WHETHER he’s fronting energetic rockers Fozzy or grappling in World Wrestling Entertainment, Chris Jericho is used to the spotlight.

But for new album Judas he had to try something new - letting someone else call the shots on the record.

The group decided to work with producer Johnny Andrews, who also co-wrote several songs.

“That was something I had to compromise with, because I used to write all the lyrics and now Johnny was there and I was singing his songs,” says Chris.

“I mean, someone like Geddy Lee had to go through that with Neil Peart’s lyrics (in Rush), so I had to figure out a way to run these songs through the Chris Jericho filter and see how they related to me.”

Given that Chris is used to having an over the top character in his wrestling career, it’s not a surprise he was able to tap into a different character, boosting the songs on Judas, the group’s seventh record.

“You have to learn how to sell it,” he explains.

“All the best singers are characters – even Bruce Springsteen is playing a character onstage, because the guy you see onstage is not who you would see before a show backstage. That’s the way it should be, because people want larger than life personalities, that’s what rock n’ roll is. It’s about bombast and pomp and circumstance. At least, that’s what it is to me.”

A lifelong rock fan with a love for classic acts like AC/DC and Guns N’ Roses, Chris first formed Fozzy back in the late 1990s with guitarist Rich Ward. After a couple of albums of covers, the band started releasing their own material and through relentless touring and full on rock they’ve persuaded many a sceptic that they’re a serious act, not just a wrestler’s vanity project.

With the new album’s title track becoming their highest charting single ever, Chris believes they’re now finally getting some respect, and he has set his sights even higher.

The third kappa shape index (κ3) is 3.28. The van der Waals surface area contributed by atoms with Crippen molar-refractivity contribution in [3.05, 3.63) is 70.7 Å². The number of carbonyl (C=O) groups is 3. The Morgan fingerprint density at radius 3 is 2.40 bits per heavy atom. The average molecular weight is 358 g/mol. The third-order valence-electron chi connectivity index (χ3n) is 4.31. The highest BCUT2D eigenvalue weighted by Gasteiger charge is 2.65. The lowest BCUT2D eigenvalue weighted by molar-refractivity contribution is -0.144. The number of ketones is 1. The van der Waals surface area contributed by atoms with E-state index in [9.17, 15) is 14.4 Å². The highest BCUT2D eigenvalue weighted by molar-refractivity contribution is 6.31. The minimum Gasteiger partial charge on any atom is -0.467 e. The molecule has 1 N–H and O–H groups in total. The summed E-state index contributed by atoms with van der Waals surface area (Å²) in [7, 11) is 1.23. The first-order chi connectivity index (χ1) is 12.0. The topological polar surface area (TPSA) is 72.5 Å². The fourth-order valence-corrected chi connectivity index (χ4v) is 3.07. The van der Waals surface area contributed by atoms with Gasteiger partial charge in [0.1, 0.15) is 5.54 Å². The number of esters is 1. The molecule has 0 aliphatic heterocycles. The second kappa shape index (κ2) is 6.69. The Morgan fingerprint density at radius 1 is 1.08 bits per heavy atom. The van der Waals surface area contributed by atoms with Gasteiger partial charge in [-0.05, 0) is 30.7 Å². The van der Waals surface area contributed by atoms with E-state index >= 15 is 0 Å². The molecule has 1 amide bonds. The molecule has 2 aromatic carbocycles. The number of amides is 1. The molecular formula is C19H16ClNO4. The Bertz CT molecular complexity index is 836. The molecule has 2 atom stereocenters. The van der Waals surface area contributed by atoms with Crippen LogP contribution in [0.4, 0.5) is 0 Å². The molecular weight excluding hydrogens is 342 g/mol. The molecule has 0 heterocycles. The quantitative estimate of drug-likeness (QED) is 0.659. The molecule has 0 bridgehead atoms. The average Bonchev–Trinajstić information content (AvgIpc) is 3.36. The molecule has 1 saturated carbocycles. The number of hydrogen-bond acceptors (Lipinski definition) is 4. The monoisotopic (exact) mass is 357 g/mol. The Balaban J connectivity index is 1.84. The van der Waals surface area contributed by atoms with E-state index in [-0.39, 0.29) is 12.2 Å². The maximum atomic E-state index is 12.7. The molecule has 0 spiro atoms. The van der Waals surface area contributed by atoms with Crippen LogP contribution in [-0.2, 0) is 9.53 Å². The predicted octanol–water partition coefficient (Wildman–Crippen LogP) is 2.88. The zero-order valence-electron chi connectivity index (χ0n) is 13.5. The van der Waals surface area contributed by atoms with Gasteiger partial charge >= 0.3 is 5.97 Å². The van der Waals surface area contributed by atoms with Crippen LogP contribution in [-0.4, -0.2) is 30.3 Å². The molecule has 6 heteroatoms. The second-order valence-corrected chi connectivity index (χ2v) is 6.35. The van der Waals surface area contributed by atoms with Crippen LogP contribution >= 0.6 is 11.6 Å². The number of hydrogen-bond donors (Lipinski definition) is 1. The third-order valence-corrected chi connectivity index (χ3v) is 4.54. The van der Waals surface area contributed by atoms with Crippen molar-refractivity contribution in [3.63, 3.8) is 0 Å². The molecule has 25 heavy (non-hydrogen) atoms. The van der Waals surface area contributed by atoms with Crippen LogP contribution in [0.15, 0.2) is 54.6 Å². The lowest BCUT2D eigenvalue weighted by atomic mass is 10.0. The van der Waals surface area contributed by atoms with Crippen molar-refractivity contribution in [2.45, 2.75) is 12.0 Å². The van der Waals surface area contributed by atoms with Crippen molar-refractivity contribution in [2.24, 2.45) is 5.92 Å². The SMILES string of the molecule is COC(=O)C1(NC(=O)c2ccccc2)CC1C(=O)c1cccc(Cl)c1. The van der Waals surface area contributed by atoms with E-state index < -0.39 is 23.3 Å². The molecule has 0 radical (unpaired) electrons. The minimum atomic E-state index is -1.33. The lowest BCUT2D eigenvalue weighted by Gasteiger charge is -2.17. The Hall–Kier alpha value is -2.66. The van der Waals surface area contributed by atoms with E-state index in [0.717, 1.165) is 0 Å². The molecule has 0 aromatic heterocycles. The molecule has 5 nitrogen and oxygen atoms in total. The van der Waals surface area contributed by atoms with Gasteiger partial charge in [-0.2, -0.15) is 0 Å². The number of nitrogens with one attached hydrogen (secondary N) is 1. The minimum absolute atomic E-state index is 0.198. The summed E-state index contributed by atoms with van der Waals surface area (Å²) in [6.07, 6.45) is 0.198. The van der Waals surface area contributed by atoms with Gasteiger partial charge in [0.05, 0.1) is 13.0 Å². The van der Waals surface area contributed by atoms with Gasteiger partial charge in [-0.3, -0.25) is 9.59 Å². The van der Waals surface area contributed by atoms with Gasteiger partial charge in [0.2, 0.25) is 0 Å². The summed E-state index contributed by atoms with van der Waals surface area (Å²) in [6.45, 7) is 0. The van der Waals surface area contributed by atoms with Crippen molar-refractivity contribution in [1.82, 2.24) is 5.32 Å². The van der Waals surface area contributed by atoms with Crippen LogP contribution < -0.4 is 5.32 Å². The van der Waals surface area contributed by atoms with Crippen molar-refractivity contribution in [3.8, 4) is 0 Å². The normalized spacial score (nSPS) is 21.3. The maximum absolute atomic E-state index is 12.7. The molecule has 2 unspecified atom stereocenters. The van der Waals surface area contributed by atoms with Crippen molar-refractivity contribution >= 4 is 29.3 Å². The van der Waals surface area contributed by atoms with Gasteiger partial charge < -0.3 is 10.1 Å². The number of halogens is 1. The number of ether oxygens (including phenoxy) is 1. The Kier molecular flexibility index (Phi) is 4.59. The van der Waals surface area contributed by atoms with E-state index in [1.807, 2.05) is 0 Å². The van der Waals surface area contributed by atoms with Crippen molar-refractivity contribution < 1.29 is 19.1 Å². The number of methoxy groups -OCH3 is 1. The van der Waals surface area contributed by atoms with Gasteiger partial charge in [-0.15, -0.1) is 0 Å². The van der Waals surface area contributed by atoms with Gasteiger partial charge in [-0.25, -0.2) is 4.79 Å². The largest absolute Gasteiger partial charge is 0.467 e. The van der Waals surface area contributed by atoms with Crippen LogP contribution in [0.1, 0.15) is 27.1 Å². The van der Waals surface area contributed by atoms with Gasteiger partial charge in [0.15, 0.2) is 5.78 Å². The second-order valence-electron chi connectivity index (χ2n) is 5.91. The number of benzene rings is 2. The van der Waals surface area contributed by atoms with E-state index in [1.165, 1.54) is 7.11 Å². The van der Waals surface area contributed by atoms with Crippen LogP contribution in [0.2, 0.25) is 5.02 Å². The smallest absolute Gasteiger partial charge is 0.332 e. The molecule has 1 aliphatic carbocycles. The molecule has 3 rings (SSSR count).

“There were a lot of people that wouldn’t give Fozzy a chance at first,” he says.

“A lot of it was because I was in the band and we have had to work extra hard to get people’s respect, but I always knew we could go to the next level – this band can play arenas.

“We’re having our highest charting songs, older songs are getting lots of Youtube play and you can feel a residual effect, where people are going back and checking older things because of hearing Judas.”

Glasgow has always been a welcoming place for the group, who co-headline the Garage on Saturday alongside Swedish hard rockers Hardcore Superstar.

“Glasgow’s always one of our best shows because the crowds are so nuts,” adds Chris.

“Whether I’m there wresting or with Fozzy, the vibe is great. It’ll be the loudest and rowdiest crowds of the tour, there’s always lots of chants and it’s one of those cities that when you see it on the itinerary you know it will be a great show.”

Speaking of wrestling, Chris took 2016 off from the band to focus on his wrestling career again, Now a veteran of the squared circle, Chris tends to juggle his two careers, with his latest stint a fulfilling one. However he believes it’s more about being involved in successful storylines these days, rather than having great matches.

“I don’t care about taking crazy bumps or my matches being rated five stars anymore, I just want good storylines that will keep people watching their TV or staying in their seats,” he says.

“That’s what wrestling is all about. You never know when you’ll get lightning in a bottle, like I did working with the Rock, or Shawn Michaels, or Kevin Owens last year. All the matches I did with those names I mentioned had great storylines behind them and that’s what matters to me at this point.”

Fozzy, Saturday, Garage, £16, 5.30pm.